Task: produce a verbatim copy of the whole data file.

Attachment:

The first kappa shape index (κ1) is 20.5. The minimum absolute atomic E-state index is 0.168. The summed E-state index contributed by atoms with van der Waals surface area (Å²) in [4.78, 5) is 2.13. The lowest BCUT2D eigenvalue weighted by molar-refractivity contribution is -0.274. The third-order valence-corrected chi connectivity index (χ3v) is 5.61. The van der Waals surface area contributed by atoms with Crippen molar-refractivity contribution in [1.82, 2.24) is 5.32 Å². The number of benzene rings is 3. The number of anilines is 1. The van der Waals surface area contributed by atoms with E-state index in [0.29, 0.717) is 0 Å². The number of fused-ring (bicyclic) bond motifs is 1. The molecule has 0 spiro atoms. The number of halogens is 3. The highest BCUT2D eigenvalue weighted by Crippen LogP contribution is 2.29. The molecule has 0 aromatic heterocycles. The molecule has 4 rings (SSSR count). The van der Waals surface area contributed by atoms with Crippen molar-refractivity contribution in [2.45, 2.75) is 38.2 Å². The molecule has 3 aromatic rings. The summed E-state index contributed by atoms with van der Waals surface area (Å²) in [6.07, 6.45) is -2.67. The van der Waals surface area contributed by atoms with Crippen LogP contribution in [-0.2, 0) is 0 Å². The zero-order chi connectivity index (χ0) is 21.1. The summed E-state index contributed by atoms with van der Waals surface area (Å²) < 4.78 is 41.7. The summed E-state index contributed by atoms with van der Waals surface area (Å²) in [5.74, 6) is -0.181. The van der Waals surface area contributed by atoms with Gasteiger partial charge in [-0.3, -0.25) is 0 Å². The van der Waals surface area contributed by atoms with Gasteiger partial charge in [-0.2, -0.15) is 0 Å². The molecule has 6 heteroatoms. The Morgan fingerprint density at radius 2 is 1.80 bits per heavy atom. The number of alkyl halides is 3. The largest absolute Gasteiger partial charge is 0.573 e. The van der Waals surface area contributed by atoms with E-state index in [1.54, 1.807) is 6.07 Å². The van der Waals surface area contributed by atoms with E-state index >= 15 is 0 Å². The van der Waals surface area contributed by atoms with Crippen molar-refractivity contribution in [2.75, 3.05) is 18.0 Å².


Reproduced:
The first kappa shape index (κ1) is 20.5. The minimum absolute atomic E-state index is 0.168. The summed E-state index contributed by atoms with van der Waals surface area (Å²) in [4.78, 5) is 2.13. The lowest BCUT2D eigenvalue weighted by molar-refractivity contribution is -0.274. The third-order valence-corrected chi connectivity index (χ3v) is 5.61. The van der Waals surface area contributed by atoms with Crippen molar-refractivity contribution in [1.82, 2.24) is 5.32 Å². The number of benzene rings is 3. The number of anilines is 1. The van der Waals surface area contributed by atoms with E-state index in [0.29, 0.717) is 0 Å². The number of fused-ring (bicyclic) bond motifs is 1. The molecule has 0 spiro atoms. The number of halogens is 3. The highest BCUT2D eigenvalue weighted by Crippen LogP contribution is 2.29. The molecule has 0 aromatic heterocycles. The molecule has 4 rings (SSSR count). The van der Waals surface area contributed by atoms with Crippen molar-refractivity contribution in [2.45, 2.75) is 38.2 Å². The molecule has 3 aromatic rings. The summed E-state index contributed by atoms with van der Waals surface area (Å²) in [6.07, 6.45) is -2.67. The van der Waals surface area contributed by atoms with Crippen LogP contribution in [-0.2, 0) is 0 Å². The zero-order chi connectivity index (χ0) is 21.1. The summed E-state index contributed by atoms with van der Waals surface area (Å²) < 4.78 is 41.7. The summed E-state index contributed by atoms with van der Waals surface area (Å²) in [5.74, 6) is -0.181. The van der Waals surface area contributed by atoms with Gasteiger partial charge in [-0.3, -0.25) is 0 Å². The van der Waals surface area contributed by atoms with Gasteiger partial charge in [-0.2, -0.15) is 0 Å². The molecule has 6 heteroatoms. The Morgan fingerprint density at radius 2 is 1.80 bits per heavy atom. The number of alkyl halides is 3. The largest absolute Gasteiger partial charge is 0.573 e. The van der Waals surface area contributed by atoms with E-state index in [1.54, 1.807) is 6.07 Å². The van der Waals surface area contributed by atoms with E-state index >= 15 is 0 Å². The van der Waals surface area contributed by atoms with Crippen molar-refractivity contribution in [2.75, 3.05) is 18.0 Å².